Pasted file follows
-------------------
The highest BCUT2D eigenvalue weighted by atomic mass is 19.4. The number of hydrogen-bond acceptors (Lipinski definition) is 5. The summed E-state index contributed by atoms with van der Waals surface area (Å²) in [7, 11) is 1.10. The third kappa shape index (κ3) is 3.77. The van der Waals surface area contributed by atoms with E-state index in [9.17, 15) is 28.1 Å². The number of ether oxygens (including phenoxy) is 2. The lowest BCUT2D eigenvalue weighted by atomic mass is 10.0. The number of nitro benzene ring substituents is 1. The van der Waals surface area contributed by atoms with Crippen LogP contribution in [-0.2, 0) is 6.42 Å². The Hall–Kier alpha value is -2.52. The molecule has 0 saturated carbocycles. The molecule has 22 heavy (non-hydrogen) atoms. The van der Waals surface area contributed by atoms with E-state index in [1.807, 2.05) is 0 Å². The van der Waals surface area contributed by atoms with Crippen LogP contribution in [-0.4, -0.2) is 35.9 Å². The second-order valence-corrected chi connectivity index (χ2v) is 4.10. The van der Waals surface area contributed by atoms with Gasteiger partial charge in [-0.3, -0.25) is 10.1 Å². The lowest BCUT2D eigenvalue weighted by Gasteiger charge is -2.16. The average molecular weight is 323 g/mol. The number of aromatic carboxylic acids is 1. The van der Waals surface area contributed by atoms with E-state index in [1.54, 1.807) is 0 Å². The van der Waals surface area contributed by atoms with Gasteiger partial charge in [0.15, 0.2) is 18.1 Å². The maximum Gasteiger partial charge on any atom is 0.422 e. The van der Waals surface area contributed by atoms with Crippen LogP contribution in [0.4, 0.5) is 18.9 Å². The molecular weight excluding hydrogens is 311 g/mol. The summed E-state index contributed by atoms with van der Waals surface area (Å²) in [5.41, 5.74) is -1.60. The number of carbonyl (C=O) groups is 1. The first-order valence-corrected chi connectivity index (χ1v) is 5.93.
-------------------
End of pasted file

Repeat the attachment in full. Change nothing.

The highest BCUT2D eigenvalue weighted by atomic mass is 19.4. The number of hydrogen-bond acceptors (Lipinski definition) is 5. The summed E-state index contributed by atoms with van der Waals surface area (Å²) in [7, 11) is 1.10. The third kappa shape index (κ3) is 3.77. The van der Waals surface area contributed by atoms with E-state index in [9.17, 15) is 28.1 Å². The number of ether oxygens (including phenoxy) is 2. The lowest BCUT2D eigenvalue weighted by atomic mass is 10.0. The number of nitro benzene ring substituents is 1. The van der Waals surface area contributed by atoms with Crippen LogP contribution in [-0.2, 0) is 6.42 Å². The Hall–Kier alpha value is -2.52. The molecule has 0 saturated carbocycles. The molecule has 22 heavy (non-hydrogen) atoms. The van der Waals surface area contributed by atoms with E-state index in [1.807, 2.05) is 0 Å². The van der Waals surface area contributed by atoms with Crippen LogP contribution in [-0.4, -0.2) is 35.9 Å². The second-order valence-corrected chi connectivity index (χ2v) is 4.10. The van der Waals surface area contributed by atoms with Gasteiger partial charge in [-0.3, -0.25) is 10.1 Å². The lowest BCUT2D eigenvalue weighted by Gasteiger charge is -2.16. The average molecular weight is 323 g/mol. The number of aromatic carboxylic acids is 1. The van der Waals surface area contributed by atoms with E-state index in [1.54, 1.807) is 0 Å². The van der Waals surface area contributed by atoms with Gasteiger partial charge in [0.15, 0.2) is 18.1 Å². The maximum Gasteiger partial charge on any atom is 0.422 e. The van der Waals surface area contributed by atoms with Crippen LogP contribution in [0.4, 0.5) is 18.9 Å². The molecular weight excluding hydrogens is 311 g/mol. The summed E-state index contributed by atoms with van der Waals surface area (Å²) in [5.41, 5.74) is -1.60. The number of carbonyl (C=O) groups is 1. The first-order valence-corrected chi connectivity index (χ1v) is 5.93.